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Glasgow 54 Zebre 0: The day it rained down points as Warriors rout hapless Zebre

A one-sided game in more than the obvious sense.

Stuart Hogg provides a theatrical touchdown with Glasgow's fourth try of the match against the abject Italians Photograph: SNS
Stuart Hogg provides a theatrical touchdown with Glasgow's fourth try of the match against the abject Italians Photograph: SNS

It was not just the fact that Glasgow won by such a comfortable margin, but also the pattern of scoring that saw them demolish Zebre in a first half in which they put on exactly a point a minute, but then eased off in the second when they added just 14 more.

The weather, which deteriorated badly late in the first period, played a part, but the Warriors could be forgiven for easing off as well. They had achieved virtually all they needed in the first few minutes, so with semi-final places to be grabbed it would be understandable if their players were reluctant to take risks.

The scale of the mis-match was preposterous. Glasgow had a try on the board within the first minute, four within the opening quarter and six by half time. Their four-try bonus was timed at 18min 36 sec, the fastest by any team this season and within a minute of the all-time record. Their interval total, 40 points, was higher than any score they have registered in a full 80 minutes this season.

It was possible to feel sorry for Zebre, but there is only so much sympathy you can muster for a team who consider tackling an optional extra. The Italians were truly execrable in that regard, and Glasgow's runners have surely never found it so easy to waft past a first man as they did last night. Come to think of it, the second and third men in the Zebre defence were not exactly resolute either.

All of which lent an air of something dangerously like slapstick to the affair. As the Glasgow fans guffawed in the early evening sunshine, Zebre's only hope was that the forecast of rain would come good. The downpour duly arrived just before half time, but even then the supporters who stayed in the uncovered stands showed more obvious fortitude than the hapless Zebre players.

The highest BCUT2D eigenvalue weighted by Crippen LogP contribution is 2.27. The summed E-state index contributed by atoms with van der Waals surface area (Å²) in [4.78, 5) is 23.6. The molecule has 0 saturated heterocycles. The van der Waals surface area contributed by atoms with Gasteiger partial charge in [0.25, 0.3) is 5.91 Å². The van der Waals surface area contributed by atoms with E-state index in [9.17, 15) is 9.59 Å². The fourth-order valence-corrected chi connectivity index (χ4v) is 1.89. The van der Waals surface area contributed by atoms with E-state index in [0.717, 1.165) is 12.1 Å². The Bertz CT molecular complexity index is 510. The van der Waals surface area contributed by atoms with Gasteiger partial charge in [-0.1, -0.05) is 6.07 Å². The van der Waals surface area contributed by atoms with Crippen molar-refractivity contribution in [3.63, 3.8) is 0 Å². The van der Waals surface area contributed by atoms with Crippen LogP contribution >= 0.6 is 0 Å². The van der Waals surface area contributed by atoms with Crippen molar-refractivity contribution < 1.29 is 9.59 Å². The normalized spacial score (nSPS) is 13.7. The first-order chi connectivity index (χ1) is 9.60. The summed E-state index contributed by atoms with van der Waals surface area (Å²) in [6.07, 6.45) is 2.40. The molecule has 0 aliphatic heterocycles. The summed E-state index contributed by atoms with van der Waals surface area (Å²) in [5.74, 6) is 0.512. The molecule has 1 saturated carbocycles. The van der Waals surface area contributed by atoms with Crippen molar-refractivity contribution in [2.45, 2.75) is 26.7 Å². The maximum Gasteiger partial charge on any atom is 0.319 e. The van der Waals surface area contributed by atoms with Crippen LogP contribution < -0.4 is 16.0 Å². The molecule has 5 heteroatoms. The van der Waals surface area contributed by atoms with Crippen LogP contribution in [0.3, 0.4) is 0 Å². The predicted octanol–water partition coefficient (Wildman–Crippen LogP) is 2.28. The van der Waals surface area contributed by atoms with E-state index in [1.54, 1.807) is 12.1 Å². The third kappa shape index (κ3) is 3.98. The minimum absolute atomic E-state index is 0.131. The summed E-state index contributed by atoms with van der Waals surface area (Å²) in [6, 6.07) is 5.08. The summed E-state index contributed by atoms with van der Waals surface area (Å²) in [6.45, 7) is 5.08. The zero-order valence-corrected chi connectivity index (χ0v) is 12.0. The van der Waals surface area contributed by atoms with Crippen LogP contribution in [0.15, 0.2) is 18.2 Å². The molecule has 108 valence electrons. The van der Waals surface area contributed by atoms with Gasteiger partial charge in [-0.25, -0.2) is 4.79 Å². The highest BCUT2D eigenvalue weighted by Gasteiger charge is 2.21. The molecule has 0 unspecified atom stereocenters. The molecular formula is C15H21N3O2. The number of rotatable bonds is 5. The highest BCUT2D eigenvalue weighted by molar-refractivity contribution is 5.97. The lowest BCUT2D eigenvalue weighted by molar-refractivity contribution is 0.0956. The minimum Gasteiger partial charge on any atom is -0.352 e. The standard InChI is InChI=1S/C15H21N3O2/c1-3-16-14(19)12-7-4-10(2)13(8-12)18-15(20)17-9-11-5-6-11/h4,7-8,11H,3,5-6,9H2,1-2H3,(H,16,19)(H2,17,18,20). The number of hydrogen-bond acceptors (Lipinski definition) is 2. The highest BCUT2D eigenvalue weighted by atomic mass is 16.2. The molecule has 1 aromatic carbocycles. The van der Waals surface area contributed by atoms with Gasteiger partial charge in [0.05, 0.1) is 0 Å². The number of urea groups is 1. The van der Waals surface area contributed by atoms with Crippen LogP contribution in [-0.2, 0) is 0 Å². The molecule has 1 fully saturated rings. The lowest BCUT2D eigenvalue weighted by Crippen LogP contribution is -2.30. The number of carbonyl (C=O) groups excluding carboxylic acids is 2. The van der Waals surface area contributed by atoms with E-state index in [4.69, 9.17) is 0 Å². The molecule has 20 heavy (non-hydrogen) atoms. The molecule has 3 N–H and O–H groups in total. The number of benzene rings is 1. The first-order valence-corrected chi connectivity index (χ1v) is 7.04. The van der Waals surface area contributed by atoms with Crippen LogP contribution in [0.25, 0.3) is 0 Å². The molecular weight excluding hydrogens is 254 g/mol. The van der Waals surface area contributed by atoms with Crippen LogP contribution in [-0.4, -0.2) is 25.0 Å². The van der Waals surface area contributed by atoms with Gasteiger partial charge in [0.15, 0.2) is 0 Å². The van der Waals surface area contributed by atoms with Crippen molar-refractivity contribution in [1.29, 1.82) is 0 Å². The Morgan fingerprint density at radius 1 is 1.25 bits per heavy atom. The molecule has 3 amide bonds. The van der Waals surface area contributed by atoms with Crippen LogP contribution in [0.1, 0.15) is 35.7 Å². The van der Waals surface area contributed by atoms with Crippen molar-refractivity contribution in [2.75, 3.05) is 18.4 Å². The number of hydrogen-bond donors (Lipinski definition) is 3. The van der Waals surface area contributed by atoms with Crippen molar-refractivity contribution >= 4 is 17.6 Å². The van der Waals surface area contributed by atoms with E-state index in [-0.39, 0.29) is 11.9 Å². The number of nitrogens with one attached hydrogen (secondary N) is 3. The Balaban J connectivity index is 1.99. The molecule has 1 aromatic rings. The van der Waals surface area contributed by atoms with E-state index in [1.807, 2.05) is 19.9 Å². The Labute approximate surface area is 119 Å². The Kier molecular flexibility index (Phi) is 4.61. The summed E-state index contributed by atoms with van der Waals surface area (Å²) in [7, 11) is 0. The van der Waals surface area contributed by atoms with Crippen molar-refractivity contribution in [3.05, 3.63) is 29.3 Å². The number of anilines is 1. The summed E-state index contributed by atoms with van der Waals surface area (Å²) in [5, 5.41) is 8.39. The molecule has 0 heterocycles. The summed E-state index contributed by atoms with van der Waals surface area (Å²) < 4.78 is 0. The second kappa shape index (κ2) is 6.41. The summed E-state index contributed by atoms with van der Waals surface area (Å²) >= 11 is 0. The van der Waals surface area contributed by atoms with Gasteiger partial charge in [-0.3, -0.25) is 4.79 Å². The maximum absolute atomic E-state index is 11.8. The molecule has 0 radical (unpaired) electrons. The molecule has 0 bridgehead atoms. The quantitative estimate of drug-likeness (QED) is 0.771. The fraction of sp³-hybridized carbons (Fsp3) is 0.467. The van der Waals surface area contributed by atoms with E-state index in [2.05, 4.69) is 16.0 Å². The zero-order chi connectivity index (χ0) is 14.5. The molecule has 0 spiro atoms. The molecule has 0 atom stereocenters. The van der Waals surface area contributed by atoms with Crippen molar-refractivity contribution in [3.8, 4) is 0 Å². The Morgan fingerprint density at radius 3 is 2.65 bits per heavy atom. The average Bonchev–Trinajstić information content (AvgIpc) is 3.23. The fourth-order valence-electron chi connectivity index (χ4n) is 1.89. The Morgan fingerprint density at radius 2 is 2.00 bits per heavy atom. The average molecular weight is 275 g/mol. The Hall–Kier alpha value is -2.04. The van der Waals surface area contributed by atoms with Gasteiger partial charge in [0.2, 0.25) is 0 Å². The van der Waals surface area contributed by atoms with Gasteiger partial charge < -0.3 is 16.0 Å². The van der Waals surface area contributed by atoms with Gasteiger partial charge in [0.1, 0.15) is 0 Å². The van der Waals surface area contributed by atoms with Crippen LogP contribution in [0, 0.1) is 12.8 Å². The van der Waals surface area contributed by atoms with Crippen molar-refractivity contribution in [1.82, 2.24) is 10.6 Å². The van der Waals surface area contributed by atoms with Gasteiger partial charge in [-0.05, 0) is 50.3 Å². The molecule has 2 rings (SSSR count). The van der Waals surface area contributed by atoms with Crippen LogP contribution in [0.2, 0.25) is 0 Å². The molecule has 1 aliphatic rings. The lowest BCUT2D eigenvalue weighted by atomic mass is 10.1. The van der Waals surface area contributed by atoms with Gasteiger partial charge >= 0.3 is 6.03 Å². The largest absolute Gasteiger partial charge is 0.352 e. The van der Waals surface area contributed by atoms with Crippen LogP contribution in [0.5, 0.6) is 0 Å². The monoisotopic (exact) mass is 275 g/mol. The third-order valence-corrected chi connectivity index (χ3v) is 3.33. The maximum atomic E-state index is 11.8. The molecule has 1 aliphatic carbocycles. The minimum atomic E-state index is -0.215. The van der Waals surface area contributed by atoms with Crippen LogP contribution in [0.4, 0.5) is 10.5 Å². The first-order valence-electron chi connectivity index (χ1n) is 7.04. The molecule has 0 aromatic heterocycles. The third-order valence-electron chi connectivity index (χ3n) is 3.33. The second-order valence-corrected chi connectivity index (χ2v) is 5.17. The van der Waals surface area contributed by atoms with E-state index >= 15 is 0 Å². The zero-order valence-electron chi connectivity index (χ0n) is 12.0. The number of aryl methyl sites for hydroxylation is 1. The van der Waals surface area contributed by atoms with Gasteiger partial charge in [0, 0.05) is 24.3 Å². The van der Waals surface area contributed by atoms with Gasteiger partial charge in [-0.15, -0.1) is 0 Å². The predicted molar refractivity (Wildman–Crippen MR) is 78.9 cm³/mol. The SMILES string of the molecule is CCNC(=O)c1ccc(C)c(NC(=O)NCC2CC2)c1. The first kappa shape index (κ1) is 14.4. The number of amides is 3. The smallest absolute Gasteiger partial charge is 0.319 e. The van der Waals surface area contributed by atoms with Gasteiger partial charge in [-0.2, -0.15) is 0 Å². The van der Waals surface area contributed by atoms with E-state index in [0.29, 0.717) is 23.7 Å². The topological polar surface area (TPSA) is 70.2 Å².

Still, the opening of the heavens did allow Zebre to shut up shop for the duration of the third quarter, at least as far as the scoreboard was concerned.

In actual fact, Glasgow's failure to add to their tally in that time probably owed as much to the disruptive effect of the arrival of a raft of substitutes and an understandable over-eagerness that, combined with a ball that had acquired the handling characteristics of a wet haddock, meant that a succession of moves fell victim to knock-ons.

Geoff Cross finally broke the deadlock when he burrowed over for a try in the 66th minute after a line-out in the left corner. Ten minutes later, Niko Matawalu provided a typical score, grabbing the ball behind a ruck on the 22 and racing in between the posts with a hand being laid on him.

Earlier, it had been Stuart Hogg who had been first to get his name on the scoresheet, racing down the left touchline after Sean Lamont, back in the side for the first time since January, had made ground on the other side of the pitch. A few minutes later, prop Ryan Grant added the second, barrelling through after a sublime off-load by Leone Nakarawa.

Al Kellock then added the third in the 15th minute, one of the season's stranger tries. It came from a line-out in the right corner, where Kellock gathered, dummied a pass, and then virtually walked backwards over the line.

Referee Alain Rolland called for video adjudication, but the suspicion was that it was because he could scarcely believe his own eyes rather through a need to trust anyone else's.

Hogg claimed the bonus point with his second try, then Alex Dunbar, another returning from injury, added the fifth a few minutes later. The sixth was another hilarious effort, for Hogg lost the race to his own kick-ahead, beaten to the touchdown by Matawalu. Denied his hat-trick, the look on Hogg's face was as thunderous as the weather was about to come.

At the end, Zebre did not even have the consolation of a place in next season's European Champions Cup, for the first news that greeted them when they reached the dressing room was that Treviso had grabbed Italy's place with the bonus point they claimed in losing to the Dragons in Newport.

Glasgow Warriors: S Hogg (P Murchie, 40); S Lamont, A Dunbar, P Horne, N Matawalu; D Weir (R Jackson, 66), H Pyrgos (L Jones, 60); R Grant (J Yanuyanutawa, 50), P MacArthur (D Hall, 56), M Low (G Cross, 56), T Swinson (R Harley, 64), A Kellock (capt), J Eddie, C Fusaro (T Holmes, 50), L Nakarawa.

Zebre: D Odiete (A Chillon, 40); G Toniolatti, G Garcia, G Venditti, D Berryman; T Iannone, G Palazzani; S Perugini (M Aguero, 40), D Giazzon (T D'Apice, 40), D Chistolini (D Ryan, 36), Q Geldenhuys, M Bortolami (G Biagi, 40), M Bergamasco, A Van Schalwyk (F Cristiano, 23), S Vunisa.

Referee: A Rolland (Ireland)

Attendance: 5950

Contextual targeting label: 
Football

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